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How long have you been on Soylent? How much of your diet does it make up?

If you were used to fewer carbs before I can certainly see the increase becoming an issue. I would second adding a bit of protein to see if it helps, you could also add some additional oil to help adjust the ratios further (MCT oil is great for calorie adjustments), then simply drink less of the pitcher per day if the additions raise the calories to high.

There are also some folks who are exercising regularly that may be able to give a bit more insight, a couple of threads are here and here.


If you’re working out that much you’re sweating more than average, so you may well need some more salt. Be careful also that you’re hydrating enough. It’s easy to forget you still need more fluids when you’re drinking all your meals.


I was going to recommend increasing your salt intake. I do DIY and alway have 2.5g or more of Sodium in my mix (which is “above the max” but looks to be closer to reality)

It is also possible that your required calorie estimate is low. You could try consuming more calories for a few days and seeing if that helps. The other major possibility in my mind is that you have a reaction to something like the vanillin.


I find a good way to gauge this is urine color. If it’s dark yellow you definitely need more water. One problem with air conditioned gyms is that you might not realize how much you are sweating in a vigorous workout.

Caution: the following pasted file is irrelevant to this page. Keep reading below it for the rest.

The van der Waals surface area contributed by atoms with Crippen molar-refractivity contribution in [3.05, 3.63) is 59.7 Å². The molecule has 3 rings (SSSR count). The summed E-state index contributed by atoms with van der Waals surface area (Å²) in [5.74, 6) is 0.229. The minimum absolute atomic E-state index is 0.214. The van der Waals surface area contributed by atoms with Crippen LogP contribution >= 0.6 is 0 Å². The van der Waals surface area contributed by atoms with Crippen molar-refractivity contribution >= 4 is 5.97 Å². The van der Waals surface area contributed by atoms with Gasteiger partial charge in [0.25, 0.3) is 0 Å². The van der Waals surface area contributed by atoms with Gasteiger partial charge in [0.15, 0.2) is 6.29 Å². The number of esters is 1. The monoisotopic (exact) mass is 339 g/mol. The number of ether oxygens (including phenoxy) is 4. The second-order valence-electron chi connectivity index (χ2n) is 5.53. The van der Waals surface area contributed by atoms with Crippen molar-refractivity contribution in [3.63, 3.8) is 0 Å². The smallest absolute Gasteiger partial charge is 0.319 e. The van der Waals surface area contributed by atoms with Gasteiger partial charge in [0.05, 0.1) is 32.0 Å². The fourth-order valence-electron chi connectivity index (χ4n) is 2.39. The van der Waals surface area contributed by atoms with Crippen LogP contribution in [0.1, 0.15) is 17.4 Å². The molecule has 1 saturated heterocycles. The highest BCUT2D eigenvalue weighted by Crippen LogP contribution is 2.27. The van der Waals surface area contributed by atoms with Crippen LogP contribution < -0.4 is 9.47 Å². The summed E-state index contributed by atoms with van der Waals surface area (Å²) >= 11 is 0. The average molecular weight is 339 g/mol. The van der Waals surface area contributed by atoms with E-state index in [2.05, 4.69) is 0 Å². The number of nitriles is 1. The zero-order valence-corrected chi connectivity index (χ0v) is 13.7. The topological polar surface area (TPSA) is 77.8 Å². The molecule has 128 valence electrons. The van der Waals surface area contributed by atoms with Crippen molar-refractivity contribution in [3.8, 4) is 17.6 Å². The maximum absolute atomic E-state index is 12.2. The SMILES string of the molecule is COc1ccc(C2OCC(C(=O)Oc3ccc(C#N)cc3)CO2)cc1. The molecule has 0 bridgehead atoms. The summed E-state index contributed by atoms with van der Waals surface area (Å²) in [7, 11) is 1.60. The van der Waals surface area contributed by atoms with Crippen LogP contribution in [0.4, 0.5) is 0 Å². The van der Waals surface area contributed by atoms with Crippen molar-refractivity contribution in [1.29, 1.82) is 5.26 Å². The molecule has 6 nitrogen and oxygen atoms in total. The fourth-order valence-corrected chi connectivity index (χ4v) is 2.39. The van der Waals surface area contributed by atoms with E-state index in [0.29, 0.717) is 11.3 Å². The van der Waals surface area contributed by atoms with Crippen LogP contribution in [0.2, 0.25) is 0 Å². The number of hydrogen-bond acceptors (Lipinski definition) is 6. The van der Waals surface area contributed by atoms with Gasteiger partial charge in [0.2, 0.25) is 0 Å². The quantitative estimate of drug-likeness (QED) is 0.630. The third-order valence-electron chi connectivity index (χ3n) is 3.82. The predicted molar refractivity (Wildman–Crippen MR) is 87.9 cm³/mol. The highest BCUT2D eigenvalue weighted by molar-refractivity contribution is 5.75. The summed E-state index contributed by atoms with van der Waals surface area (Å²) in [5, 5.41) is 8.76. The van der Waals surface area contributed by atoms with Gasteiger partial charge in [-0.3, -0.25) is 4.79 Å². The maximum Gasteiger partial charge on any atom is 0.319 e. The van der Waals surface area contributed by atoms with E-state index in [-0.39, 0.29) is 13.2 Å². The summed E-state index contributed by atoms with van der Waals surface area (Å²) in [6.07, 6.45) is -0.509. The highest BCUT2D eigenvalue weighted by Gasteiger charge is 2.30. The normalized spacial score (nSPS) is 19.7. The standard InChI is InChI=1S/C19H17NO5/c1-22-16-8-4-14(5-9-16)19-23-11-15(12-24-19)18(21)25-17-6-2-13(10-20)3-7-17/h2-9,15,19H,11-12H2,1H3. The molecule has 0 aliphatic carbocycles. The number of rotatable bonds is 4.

@synthharp - I’m not sure I follow that line of reasoning. I understand how swimming would make one not realize they were perspiring…But if a room is cool and you don’t actually sweat as much, then you aren’t sweating as much.

Are you conflating air conditioning with air flow? Rapid evaporative cooling due to convection (IE air blowing on you constantly) could definitely mask how much you are sweating since it dries so fast, but I fail to see how simply being in a cooler room would in any way mask your sweat.

BTW, there are a lot of benefits to rapid cooling wrt working out (ability to maintain pace/exertion level longer) so I wouldn’t avoid it, just be aware of the fact that working out when you are being actively cooled by blowing air is still dehydrating you.

This is just speculation but an air conditioned gym is likely to have much lower humidity unless the climate control system includes a humidifier (unlikely) which could encourage more rapid evaporation. That’s just splitting hairs, though.